Jimmy Carter, the first Social Media President? Sure, why not? Because on March 5, 1977 Jimmy Carter did something that no other Chief Executive had done before him: host his own Ask Me Anything.
With CBS commentator and anchorman Walter Cronkite sitting next to him, President Carter fielded 42 questions (selected from over 9 million calls) from United States citizens ranging from the gasoline tax to Uganda to the Yankees playing an exhibition match in Cuba - with no screening and no prepared notes.
It was a one of a kind event, as Walter Cronkite noted in his introduction:
This is a unique occasion, in the sense that it marks a new approach to communication between the President and the people of the United States. It is indeed historic--unique, historic--and we must also say an experiment since the President has never taken part before in this sort of a broadcast.
The event was so unique, in fact, that it never happened again. Which is kind of a shame because it seemed like a good idea. Such a good idea, in fact, that Reddit would popularize this type of Q&A session over 40 years later.
The event made headlines which, in turn, made it ripe for parody. Which is exactly where the newest and hippest late night program to hit the American airwaves in years would step in. For it was exactly a week after President Carter's broadcast, March 12, 1977, that Saturday Night Live aired a hilariously on target parody of Carter's chat session. With Bill Murray playing Walter Cronkite to Dan Ackroyd's on target Jimmy Carter (even if he would refuse to shave his moustache). the skit perfectly skewered the events of the week before, tuned, naturally, to the hippie generation.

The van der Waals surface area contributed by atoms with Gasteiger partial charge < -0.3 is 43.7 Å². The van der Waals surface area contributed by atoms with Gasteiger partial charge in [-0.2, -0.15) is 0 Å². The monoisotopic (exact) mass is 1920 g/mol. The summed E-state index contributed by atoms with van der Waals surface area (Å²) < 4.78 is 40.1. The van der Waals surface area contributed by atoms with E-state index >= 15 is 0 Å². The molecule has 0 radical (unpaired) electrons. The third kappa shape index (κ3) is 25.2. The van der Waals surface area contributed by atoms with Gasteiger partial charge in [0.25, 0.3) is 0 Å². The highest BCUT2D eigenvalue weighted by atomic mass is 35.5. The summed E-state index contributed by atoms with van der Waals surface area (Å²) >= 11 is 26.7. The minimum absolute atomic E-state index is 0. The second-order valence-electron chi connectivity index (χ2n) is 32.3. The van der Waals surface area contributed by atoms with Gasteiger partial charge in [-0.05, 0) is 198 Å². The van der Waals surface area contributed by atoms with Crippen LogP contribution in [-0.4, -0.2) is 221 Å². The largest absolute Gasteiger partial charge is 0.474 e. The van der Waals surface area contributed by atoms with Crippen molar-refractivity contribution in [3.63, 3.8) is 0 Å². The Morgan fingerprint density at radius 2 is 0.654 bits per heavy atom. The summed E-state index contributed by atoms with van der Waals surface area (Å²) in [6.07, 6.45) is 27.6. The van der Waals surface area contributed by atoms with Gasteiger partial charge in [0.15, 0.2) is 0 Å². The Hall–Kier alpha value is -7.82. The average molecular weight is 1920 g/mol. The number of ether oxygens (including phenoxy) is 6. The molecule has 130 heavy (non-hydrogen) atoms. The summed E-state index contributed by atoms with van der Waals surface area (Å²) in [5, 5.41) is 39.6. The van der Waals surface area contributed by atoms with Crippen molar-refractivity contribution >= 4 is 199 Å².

Also in this episode, we discuss the latest staff shuffles in as President Trump continues to drain the swamp, discuss the possibilities of taking TITP back to the 1800s with reading presidential telegrams, and Scott shivers in the aftermath of The Beast from the East.
Be sure to pick up a copy of Harmon's new book, Meet the Deplorables, now available on Amazon. While you're there, also be sure to check out LBJ's 1968, just published by Cambridge University Press. It's got two of our favorite subjects: LBJ and 1968, so you can't really go wrong.
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